Fairness, it’s the “right thing to do”. Okay, and what is this right thing and how do we decide what is the right thing? Oh, bothersome questions. The individual is always caught between his needs, wants, and desires, and those of the groups of which he identifies as a member. Even a troop of chimpanzees is composed of many sub groups and family groups. The upper limit on group size for this species is about one hundred individuals, the instability become intense and the group will break apart. The optimum number for social harmony is about sixty individuals. Social harmony is really a function of the ability of the groups members to communicate with each other. For humans, the basic number of group members has a limit of one hundred and sixty individuals. Group size is important. This is why a military company of infantry usually tops out around one hundred and twenty individuals. For the military, effective communications within the ranks is extremely important, a matter or life and death under the conditions these individuals are trained to perform. Now it must be said that within these groups there are hierarchies. This is a natural order. In the family unit, mom is number one (well, for humans, maybe not) and then one’s ranking depends on birth order. Within the tribe, family units have a ranking and this can complicate matters. There is some fluidity to the ranking. This leads us to modern societies.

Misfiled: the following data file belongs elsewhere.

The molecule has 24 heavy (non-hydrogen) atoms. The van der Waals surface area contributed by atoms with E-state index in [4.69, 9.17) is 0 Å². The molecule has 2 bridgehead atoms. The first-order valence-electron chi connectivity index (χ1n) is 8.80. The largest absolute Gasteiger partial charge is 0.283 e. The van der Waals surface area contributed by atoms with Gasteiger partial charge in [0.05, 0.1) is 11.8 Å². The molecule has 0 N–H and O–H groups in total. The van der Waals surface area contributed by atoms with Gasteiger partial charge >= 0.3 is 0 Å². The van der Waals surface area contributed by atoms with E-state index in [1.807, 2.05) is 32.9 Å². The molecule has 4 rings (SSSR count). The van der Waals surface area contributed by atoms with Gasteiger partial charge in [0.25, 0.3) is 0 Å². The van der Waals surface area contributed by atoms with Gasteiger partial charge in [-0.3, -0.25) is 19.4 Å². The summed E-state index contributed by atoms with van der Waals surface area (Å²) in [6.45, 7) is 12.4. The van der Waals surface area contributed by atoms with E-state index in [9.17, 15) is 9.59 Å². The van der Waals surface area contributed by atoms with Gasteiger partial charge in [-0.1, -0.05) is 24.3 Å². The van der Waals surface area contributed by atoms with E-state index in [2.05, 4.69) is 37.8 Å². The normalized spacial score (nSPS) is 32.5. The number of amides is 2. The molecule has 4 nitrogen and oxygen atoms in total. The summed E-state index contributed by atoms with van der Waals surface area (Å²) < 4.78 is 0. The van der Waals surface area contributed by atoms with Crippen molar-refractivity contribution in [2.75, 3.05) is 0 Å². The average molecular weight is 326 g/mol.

Modern societies are sedentary. If you live in a nomadic group you travel at least twice a year. This limits the amount of physical stuff you can carry around. But for those with a sedentary society, physical stuff can accumulate quickly. The worst that can happen is that you might need to more your stuff locally. In agrarian societies, villages grew to a maximum point that would support the number of individuals who farmed. You see this in Europe, a lot of small villages where the farmer were within walking distance of their land. One doesn’t travel half a day to do a few hours work and then return, it isn’t efficient. In the village others do work that tends to support the farm community. Small retail operations are important since if one needs to travel half a day to go shop, one loses a full day of work. Convenience is the order of the day. But in modern societies, individual and families congregate in larger numbers. Our modern conveyances make it possible to live fifty or sixty miles from the place where we work and still have time for shopping and recreation. In the small communities, cohesiveness is among a larger group of individuals and family members. In cities, our basic groups are much smaller. on average we may only know a few family members, friends, and neighbors which total to thirty or forty individuals at most. For many of us that number might only be a dozen individuals. For all of our modern communications devices and technologies, the cell phones, the internet with its social media, we communicate very little.